Bill Garrett, raised in Texas, wasn’t one to talk much about the past. He was the sort of fellow that one did not pry too much into his past. In some of his more mellow moods he told of as a boy he and another youth pulled a holdup, in the melee that followed a man was shot. The boys ran and bill wound up in Canada. While in Canada, Bill fell in with an old man who taught him how to build a still. This was to come in handy in later years. Drifting back to the States he began to follow rodeos and eventually, became a world champ cowboy. He told of being in St. Louis in 1904 for the world fair. A rodeo was part of the fair, and Bill entered the saddle bronc riding event. On the first day he got a very rough horse and just as the gun went off, ending the ride, this cinch broke. Bill, saddle and all, made a beautiful loop landing straddle of a pole fench with Bill still in the saddle. It was the hit of the rodeo, they wanted him to do it everyday, little realizing it could not happen that way again in a hundred years.

The next fifteen years found Bill working on ranches and following rodeos. Bill became quite the rodeo star. While working in the Unitah County area of Utah, he got involved with a girl, her former boyfriend went looking for Bill, he found him in Vernal. Bill had been warned the man was looking for him in the shoot-out that followed the man lay dead. Bill was arrested and stood trial in Vernal but freed on a self-defense plea. Bill knew it was time to move on, so he next showed up in Gold Butte, working for George Hartman as a cowhand.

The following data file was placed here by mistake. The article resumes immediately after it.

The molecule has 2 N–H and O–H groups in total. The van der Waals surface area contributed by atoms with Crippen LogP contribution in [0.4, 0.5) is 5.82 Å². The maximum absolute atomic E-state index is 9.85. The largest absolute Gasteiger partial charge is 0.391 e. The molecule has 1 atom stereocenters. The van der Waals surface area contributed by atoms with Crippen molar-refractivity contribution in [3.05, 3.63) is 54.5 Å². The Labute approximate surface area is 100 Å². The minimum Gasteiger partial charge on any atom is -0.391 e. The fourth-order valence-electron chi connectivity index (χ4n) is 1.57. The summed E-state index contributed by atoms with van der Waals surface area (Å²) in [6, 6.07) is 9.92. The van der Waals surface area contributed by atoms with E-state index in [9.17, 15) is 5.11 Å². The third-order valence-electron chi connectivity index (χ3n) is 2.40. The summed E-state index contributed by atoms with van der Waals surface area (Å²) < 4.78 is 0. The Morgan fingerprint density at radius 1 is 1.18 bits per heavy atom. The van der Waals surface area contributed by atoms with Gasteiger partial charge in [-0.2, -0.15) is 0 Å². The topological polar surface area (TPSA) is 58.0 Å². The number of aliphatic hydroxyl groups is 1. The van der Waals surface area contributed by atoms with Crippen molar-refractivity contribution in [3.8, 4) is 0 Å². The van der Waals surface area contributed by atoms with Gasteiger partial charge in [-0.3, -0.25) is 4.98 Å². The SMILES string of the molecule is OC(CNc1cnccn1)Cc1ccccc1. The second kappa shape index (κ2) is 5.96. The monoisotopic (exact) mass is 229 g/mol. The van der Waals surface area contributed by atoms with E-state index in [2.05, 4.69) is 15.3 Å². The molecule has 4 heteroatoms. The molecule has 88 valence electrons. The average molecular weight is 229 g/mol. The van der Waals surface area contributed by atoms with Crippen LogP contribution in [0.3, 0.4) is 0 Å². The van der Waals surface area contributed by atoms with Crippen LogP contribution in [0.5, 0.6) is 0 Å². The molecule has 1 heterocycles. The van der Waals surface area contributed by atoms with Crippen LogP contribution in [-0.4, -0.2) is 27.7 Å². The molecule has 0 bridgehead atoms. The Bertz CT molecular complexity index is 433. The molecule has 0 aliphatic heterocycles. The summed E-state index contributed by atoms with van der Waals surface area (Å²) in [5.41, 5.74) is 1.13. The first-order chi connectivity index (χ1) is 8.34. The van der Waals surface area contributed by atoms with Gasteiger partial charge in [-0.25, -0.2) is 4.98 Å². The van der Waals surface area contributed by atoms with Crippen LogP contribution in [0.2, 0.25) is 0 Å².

For server years the Lord had been good to Southern Nevada, the rains had been plentiful and stickmen were increasing their herds, the future looked the mid nineteen twenties that had all changed, a prolonged drought had set in and few were the cow outfits that would survive. Hartman was one that would fail, even with the men going without pay to keep things together. Big Swapp had nine hundred dollars coming and at thirty a month, that’s a long time without a payday. Bryant and Roxton Whitmore, Bill Garrett and others had back pay they could not get. Some took a few cows for pay, and Bill did this and moved into the abandoned White Hills house which was to be his home for the next forty years.

The Gold Butte house became a popular place, most people going out that way stopped at Bills. He sometimes made a little whiskey which did a lot for the house’s social success. Smoke coming from in back of the big rock some hundred yards back of the house would be a sure sign that a new batch was in the works.

The thirties came and with it the great depression, repeal of the Volstead Act and if that wasn’t enough, the Taylor Grazing Act. One by one Bill sold off his cattle to live. He had a prize horse running on the range, a light sorrel stallion with flax mane and tail. This horse was Bill’s pride and joy. A rancher from Willows, California, saw him from a distance and made a good offer so he was also sold. Bill was getting a little age on himself by this time, he wasn’t quite what he used to be, so had to get Elwood Perkins to catch Sun Flower, the pride of the Gold Butte range.